Using Melodyne and vocalign together?

Apologies for cross posting this in the plugin forum too but it’s DEAD in there :frowning:

Just about to grab the demo for SynchroArts’ Vocalign Project3 as the price has been permanently slashed to quite an attractive point for many of us now.

I currently use Melodyne studio4 which is incredible and with which i can manually tighten up the timing and pitch of multiple tracks of backing vocals etc… pitch correction is a breeze with M4 but timing correction always needs to be done manually… i do a lot of funk/soul etc which many projects will have in excess of half a dozen backing vocals, harmonies and doubles mainly… having seen what vocalign can do timing wise i’m wondering if it’s best to time correct FIRST with this and then tighten pitch with M4 or vice versa?

I don’t currently have a project that hasn’t already been corrected to play with so wondering if anyone else has experience of using the two in conjunction?

Any tips/experiences most welcome!

I don’t think it’ll matter one way or another. I would just try and see which sounds better. A B them. Both processes will bring artifacts. Whatever process produces less I would do first.

Thinking about this some more, I would do timing first then print that. Then to pitch correction. My rationale is because you’re definitely going to want the sync. Pitch may need to be altered a couple times.

I recently released a project. When my client listened back to proof it, he had said that I made him sing something he didn’t intend. This was because I did correction when he wasn’t at Studio. He wound up going on the tell me that he liked it. He said he didn’t think about singing a line that way. And now he sings that way in the song. I could have changed it to whatever he wanted. My point being here is that if you mistakenly choose the note correction, all you have to do is put it where they want it. You won’t have to revert back and resync if you do the syncing before you do correction.


thanks for the reply…

ok yes that all makes sense… have grabbed the demo but have to admit i’m not totally blown away with it so far… could of course just be me not being completely au fait with it yet. It’s a 14 day demo so plenty of time to put it through its paces properly.

Ah yeah i’ve had one or two of those serendipitous mistakes too… always nice when that happens!

What do you mean by not blown away by it? I’m curious about that plugin. Never used it because I tend to err away from automated processes. Old habit that is.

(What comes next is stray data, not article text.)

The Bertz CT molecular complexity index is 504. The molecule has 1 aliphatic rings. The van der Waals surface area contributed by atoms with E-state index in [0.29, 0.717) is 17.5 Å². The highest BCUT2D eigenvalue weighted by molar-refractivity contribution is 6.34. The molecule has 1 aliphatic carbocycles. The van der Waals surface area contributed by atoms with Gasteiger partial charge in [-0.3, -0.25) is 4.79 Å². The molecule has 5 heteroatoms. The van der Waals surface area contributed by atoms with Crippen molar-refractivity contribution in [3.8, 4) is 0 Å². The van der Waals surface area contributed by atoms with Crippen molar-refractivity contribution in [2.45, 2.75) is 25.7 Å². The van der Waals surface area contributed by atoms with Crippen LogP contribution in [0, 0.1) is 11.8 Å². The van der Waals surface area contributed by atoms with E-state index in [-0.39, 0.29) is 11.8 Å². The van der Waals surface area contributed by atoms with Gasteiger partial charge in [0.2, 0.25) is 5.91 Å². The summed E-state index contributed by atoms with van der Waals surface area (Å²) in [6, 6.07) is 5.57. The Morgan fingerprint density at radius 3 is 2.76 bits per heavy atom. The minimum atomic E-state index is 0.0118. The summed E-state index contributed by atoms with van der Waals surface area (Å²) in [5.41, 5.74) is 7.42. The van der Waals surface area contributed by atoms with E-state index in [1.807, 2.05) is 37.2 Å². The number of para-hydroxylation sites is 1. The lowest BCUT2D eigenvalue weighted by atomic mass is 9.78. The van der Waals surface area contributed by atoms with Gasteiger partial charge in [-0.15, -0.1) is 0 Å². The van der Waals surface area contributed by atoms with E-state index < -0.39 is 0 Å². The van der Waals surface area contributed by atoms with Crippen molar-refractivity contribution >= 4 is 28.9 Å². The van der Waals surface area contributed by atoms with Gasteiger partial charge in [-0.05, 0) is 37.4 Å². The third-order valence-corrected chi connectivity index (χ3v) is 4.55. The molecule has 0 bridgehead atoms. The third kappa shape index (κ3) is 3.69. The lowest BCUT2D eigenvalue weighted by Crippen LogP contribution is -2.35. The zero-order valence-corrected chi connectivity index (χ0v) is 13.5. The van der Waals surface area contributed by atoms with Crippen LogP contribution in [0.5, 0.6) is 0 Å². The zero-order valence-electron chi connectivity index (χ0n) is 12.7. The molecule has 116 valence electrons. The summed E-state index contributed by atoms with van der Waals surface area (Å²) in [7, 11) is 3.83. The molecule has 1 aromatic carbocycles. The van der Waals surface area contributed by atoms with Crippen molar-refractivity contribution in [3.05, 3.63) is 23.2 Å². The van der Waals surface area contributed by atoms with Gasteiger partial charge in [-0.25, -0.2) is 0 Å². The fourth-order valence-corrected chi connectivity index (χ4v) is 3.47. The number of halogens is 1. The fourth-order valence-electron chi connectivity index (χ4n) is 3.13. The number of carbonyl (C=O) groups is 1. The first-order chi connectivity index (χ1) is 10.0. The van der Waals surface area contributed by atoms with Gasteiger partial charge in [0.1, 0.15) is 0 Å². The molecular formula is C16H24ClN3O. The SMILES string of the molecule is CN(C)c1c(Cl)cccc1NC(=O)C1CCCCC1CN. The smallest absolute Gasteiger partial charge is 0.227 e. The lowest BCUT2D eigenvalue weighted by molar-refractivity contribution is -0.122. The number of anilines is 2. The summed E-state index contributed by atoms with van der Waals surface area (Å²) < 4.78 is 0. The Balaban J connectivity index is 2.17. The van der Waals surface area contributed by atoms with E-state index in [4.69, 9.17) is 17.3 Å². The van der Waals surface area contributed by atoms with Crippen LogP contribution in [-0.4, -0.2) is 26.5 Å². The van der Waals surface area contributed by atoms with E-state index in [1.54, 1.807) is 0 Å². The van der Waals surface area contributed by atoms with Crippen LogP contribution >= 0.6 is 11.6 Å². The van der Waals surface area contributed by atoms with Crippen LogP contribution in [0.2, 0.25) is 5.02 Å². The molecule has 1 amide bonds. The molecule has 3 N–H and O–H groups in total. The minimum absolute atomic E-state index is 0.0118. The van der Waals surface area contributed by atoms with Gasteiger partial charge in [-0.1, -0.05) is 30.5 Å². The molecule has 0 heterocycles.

I always hard de-ssed followed by medium compression (fast attack/medium release always in a little reduction) on the secondary backing to lock em down and to push them back in the mix field. Then I do alignment and pitch manually. I’ve also followed that with a gate and had the main vocal control the gate it via side chain. You can set the gate to open a little slow so the backing will never be in the way.

Anyway, what are your thoughts on vocalign?

I purchased Vocalign myself. I have not had great results with it so far, but I have only had a couple of projects that I have used it. I am sure it will be the best thing I ever purchased when I need it though!

Manual editing in Melodyne seems to work just fine for me. Maybe I am just lazy?

Hi Guys - I work for Synchro Arts and wanted to jump in and see if I can help. To achieve the desired results and get the best quality output and processing you want from VocALign, it’s always important to spend a bit of time getting the starts and ends of your Guide and Dub audio correct - as well as setting your preferred tightness.

You could have a look at the VocALign Project VST3 User Manual,
…and go to Chapter G covering Important tips for effective operation (p.27)

Or watch this Getting Started video here:

Hey Jeremy! Cheers for chipping in… always nice to see a manufacturer taking the time to do so.

I pretty much did what you suggested mate but it seems on occasion it just didn’t want to play ball, i think also the ability to ‘loosen’ the timing when it does work well, would be a massive advantage to us not using it for ADR as at times i found it could be a bit too tight for things like multiple channels of BVs. I did try different settings but to no avail.
I found it DID do a SUPERB job of a doubled main vocal though… the thing really came ‘alive’.

I’m still on the fence with it… on the one hand it doesn’t do anything i can’t do with melodyne… BUT it can do certain things much quicker…

No problem at all! :smiley:

In that case, maybe our more recent product, Revoice Pro might be more suitable for your needs. It recently came out top in a Pro Tools Expert pitch correction shoot-out:

…plus it offers more flexibility in terms of tightening and loosing your audio via it’s unique APT. See the main differences between VocALign and Revoice Pro here:

And watch this Quick Start guide for using Revoice Pro with Cubase:

You can also use Revoice Pro’s selection of tools to modify detailed pitch and timing characteristics of vocals, dialog and instruments and even create harmonies. This video is also worth watching:

Hey Jeremy cheers for the further reply… unfortunately i don’t have a monkey going spare to throw about at the moment…

I think i’ll just have to get a bigger stick and hit the vocalists a bit harder for now :wink: